How has working with Draconian impacted on your solo project :Lor3l3i:?
It definitely drew attention to it, which I didn't expect because it's such a different kind of music. But a lot of Draconian fans have been writing me and asking “Please, please will you do more :Lor3l3i:” and I really do want to, and I have started to write new material, but I honestly have almost half the amount of time now to do that. And even though I have a hard-drive full of unfinished projects, I just don't have the time. I've also just started a side-project with my boyfriend, so that's also taking up a lot of time. But it has definitely helped me with the production side of things. Before I used to feel really insecure about working with the technical stuff; I'm not like a producer or an engineer. But now I'm learning a lot of things in the studio, and seeing professional musicians do it. I think when I do finally put out something new, it will be a little bit more professional, which is exactly what I wanted: Learn from the good guys and then apply that to my own stuff.

I read in a previous interview that you planned to release a :Lor3l3i: EP sometime in 2016. How are those plans going?
It was actually supposed to be done already. Last month, when my boyfriend was on tour, I finished the EP. I finished all the songs, then I upgraded to Windows 10, and suddenly my music programmes aren't working any more, and then it's the tour, and then it's more gigs, so everything just falls behind. It never comes out when you say it's going to come out. But this year definitely! First we're going to do another Ison release, and then I'll get to the :Lor3l3i: stuff. I already have all the ideas for the artwork, and have even picked a photographer. All that stuff is already planned; it's just finding the time. And then I play too many games and stuff.

Your side project Ison has met with incredible success, with physical copies of your EP “Cosmic Drone” being sold out. That must have been encouraging?
I really wanted to have a project where I could play an instrument again. When I was young, I used to play the guitar, and when you join a band as a girl, you don't really get to do that because you have guys for that. So I really wanted to play an instrument again and just to really put a part of my own soul into it within a genre that is not electronic. And doing it with Daniel is perfect because he likes the same kind of music that I like in terms of droney, atmospheric, post-rock, and spacey vibes. So it was really nice to do something on a level that's professional. And I didn't expect people to like it very much. We were very shocked when it sold out, and even our pre-orders for the vinyl sold out as well. And now we're getting a lot of feedback, wanting us to print more CDs; we can't even keep up with it all, because it's a DIY project, and we don't want to get signed. We absolutely do not want to get this project signed, because when you see how the music industry operates, and when you see how much money goes to them and not to the people making the music, you sorta go “Okay, maybe we should do something completely by ourselves” so that everything we put in and everything we get back goes to us. It's ours and no-one else's. We did sign a vinyl release deal with Sound Devastation, but that guy was very sweet about it, and he's putting in a lot of finance to give us a good quality product, and he's very easy to work with. But other than that, we have no interest in getting signed.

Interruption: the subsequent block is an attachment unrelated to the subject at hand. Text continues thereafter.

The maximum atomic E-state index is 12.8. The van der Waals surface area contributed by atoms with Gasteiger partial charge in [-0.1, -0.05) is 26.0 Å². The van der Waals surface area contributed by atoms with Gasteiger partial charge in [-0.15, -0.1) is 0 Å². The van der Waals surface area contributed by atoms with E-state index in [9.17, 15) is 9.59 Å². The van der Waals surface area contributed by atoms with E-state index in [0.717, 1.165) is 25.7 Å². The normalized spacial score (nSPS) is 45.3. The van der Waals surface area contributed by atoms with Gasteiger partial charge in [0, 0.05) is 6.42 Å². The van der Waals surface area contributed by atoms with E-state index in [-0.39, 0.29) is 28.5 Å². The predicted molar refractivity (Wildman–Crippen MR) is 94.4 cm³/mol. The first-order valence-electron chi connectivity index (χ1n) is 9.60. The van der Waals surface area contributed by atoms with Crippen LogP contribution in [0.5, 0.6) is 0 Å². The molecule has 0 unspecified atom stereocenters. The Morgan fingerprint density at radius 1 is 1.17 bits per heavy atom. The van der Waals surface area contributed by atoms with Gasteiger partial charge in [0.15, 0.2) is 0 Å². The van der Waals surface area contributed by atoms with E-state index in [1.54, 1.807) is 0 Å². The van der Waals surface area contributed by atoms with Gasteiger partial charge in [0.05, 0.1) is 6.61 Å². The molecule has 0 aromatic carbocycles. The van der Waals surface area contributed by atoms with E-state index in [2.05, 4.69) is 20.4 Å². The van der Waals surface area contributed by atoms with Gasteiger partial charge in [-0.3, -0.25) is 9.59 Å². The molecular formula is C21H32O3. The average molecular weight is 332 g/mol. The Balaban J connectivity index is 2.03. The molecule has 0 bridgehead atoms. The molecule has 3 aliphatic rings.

The only negative comment I've heard about “Cosmic Drone” is that it was too short. Are there any plans for a full-length?
Maybe. We spoke about it. Some of the songs we want to be longer. It's almost as if a full release of that kind of music will get a bit much. Sometimes less is more in the sense that if you have something atmospheric or vocal-heavy. You can't appreciate the thread that runs through the EP or the release. Even though most people might not pick it up, we have a thread that runs through it. Each of the songs, from start to finish, there is a thread running through the EP. It's like a little story almost. We don't care if other people don't get it. We get it. So we don't want to just mash a bunch of songs together on an album and go “Oh, there you go”. We would rather just release maybe 3 EPs with five or six songs each that are very atmospheric and spacey, and then maybe do a 3 box-set release with everything. I think when it comes to that kind of music that's more droney and bleak and atmospheric, you get full of it quite quickly, and everything starts to sound the same. So why bother doing 12 of the same kind of songs? But hey, who knows? If we manage to put together 10 songs that we feel are not one big drone of similar sounding soundscapes, then maybe. But we don't have to, because we have no label telling us what the fuck to do! Haha, we can do what we want!